I don’t have an editor or owner hanging overhead. I wear both hats; so this column I write twice monthly is mine alone–successful or otherwise.
Sometimes, I’m stumped. No idea what to write about. Mostly I just cock an ear toward the Universe and listen. To be honest, that’s what I’ve always done. And I have to say that it requires something–a leap of faith, say–to collapse your faculties, lower your flag, and just listen.
To take dictation from who knows what or where.
But that’s what I do. Weirdly, it’s also what I rely on when I know exactly what I want to say. The Voice tells me how to phrase it.
Now, the Chief is a proper writer and works hard at it–she writes, reads, re-reads , edits, then re-edits, and I don’t truly understand what any of that means.
I have never really written anything. I’ve transcribed. I am a secretary.
And what am I hearing as I type this page? The Department of Justice, the rattle of its death throes, as an independent DOJ goes the way of the Dodo.
Am I hearing this right?
Apart from his power to pardon, the president feels entitled to meddle in criminal cases he has an interest in? The attorney general feels duty-bound to abide by him?
Am I hearing right the news last week that, via Twitter, the president suggested to his attorney general that the sentencing recommendation against his longtime advisor, Roger Stone, was too harsh? Stone had been convicted of seven felonies and, according to standard guidelines, the prosecution recommended a prison sentence between seven and nine years. Am I hearing right that the attorney general obliged the president by ordering his prosecutors to lower their original recommendation to a maximum sentence of four years?
Ultimately, Stone’s sentencing will be up to the judge who presided over his case, U.S. District Court Judge Amy Berman Jackson. I hope she gives him 10 years. Yes–a full decade. The attorney general will be powerless to oppose this. But Stone will still be able to avail himself of an appeal, and there could always, as mentioned, be a presidential pardon in the offing.
Though extreme in its blatancy in this case, a pardon would be the sole legitimate remedy available to the president. People might balk at, might complain about and mock such an action–but it would be acceptable.
Why, with the power of the pardon in his back pocket, is the president even bothering with these machinations? Because he can’t control himself. If he could we might still be living in the United States instead of, as the president once put it, a “sh*t hole country.” A country, say, where the rule of law is being undermined, where once-respected apparati are under attack, journalism is a dirty word and our dear leader behaves with impunity. In other words, a banana republic.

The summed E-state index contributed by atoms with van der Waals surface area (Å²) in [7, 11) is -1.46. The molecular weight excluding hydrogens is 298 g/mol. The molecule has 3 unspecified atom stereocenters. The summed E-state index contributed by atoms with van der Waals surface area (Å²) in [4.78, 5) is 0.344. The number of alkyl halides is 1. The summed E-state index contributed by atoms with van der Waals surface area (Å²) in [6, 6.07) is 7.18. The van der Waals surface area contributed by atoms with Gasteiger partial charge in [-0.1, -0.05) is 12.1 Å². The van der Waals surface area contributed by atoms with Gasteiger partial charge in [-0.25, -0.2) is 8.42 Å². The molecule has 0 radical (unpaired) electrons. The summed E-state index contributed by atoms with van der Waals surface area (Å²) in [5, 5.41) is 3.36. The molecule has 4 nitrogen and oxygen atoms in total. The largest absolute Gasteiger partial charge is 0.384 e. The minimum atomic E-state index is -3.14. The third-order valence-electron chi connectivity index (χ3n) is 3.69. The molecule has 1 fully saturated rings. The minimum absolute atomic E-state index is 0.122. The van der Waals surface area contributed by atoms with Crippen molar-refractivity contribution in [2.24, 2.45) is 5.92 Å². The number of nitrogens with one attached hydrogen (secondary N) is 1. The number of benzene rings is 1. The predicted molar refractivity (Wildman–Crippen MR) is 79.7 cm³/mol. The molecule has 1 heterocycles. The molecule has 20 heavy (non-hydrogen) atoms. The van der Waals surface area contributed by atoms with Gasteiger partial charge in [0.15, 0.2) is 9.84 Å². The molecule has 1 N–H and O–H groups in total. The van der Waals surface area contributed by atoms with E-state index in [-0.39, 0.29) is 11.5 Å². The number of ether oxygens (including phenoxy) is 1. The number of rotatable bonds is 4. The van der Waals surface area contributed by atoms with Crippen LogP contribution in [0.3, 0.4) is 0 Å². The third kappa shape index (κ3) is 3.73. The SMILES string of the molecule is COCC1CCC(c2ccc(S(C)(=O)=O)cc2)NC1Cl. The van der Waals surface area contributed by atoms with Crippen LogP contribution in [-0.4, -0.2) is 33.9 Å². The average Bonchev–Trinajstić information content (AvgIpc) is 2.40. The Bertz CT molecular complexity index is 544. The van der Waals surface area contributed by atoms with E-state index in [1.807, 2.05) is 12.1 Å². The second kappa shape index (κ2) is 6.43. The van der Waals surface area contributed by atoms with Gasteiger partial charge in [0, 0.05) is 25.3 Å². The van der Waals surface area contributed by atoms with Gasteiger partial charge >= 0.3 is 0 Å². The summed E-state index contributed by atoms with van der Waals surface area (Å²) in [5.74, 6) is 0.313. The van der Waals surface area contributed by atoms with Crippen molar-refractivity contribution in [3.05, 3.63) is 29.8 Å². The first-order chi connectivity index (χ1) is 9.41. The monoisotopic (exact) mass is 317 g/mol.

It is unacceptable–past that, it’s an outrage–for the president to use DOJ as his personal political magic wand, lightening sentences for some and possibly stiffening them for others.
The guidelines for sentencing are standardized to prevent justice from being Balkanized. That is to say, wherever one is in the country, federal penalties will remain constant. They are not to differ by region, red or blue state, or individual.
Or by decree from on high. Just imagine how capricious that could be. How autocratic.
From Bloomberg News: “The history of the department, when it’s written, will have two parts–before Trump and after Trump,” said Patrick Cotter, a former federal prosecutor. “This is the hinge.”
Finally, did I hear it right when on ABC News last Thursday the attorney general urged the president to stop tweeting about ongoing criminal cases? That such tweets make his job “impossible?”
“I cannot do my job here at the department with a constant background commentary that undercuts me,” he said. “It’s time to stop the tweeting about Department of Justice criminal cases.”
Because, as a proponent of expanded presidential authority, the attorney general doubtless sees his “job” as enabling the president in his nefarious schemes–if only the president would cease calling attention to them. On Twitter.
He is asking the president to quit shining so bright a light on what amounts to overt corruption.
There’s irony for you. He is not saying the president interferes with his job, proper; he is saying, I think, that the president interferes with the jobs he’s trying to do for him quietly.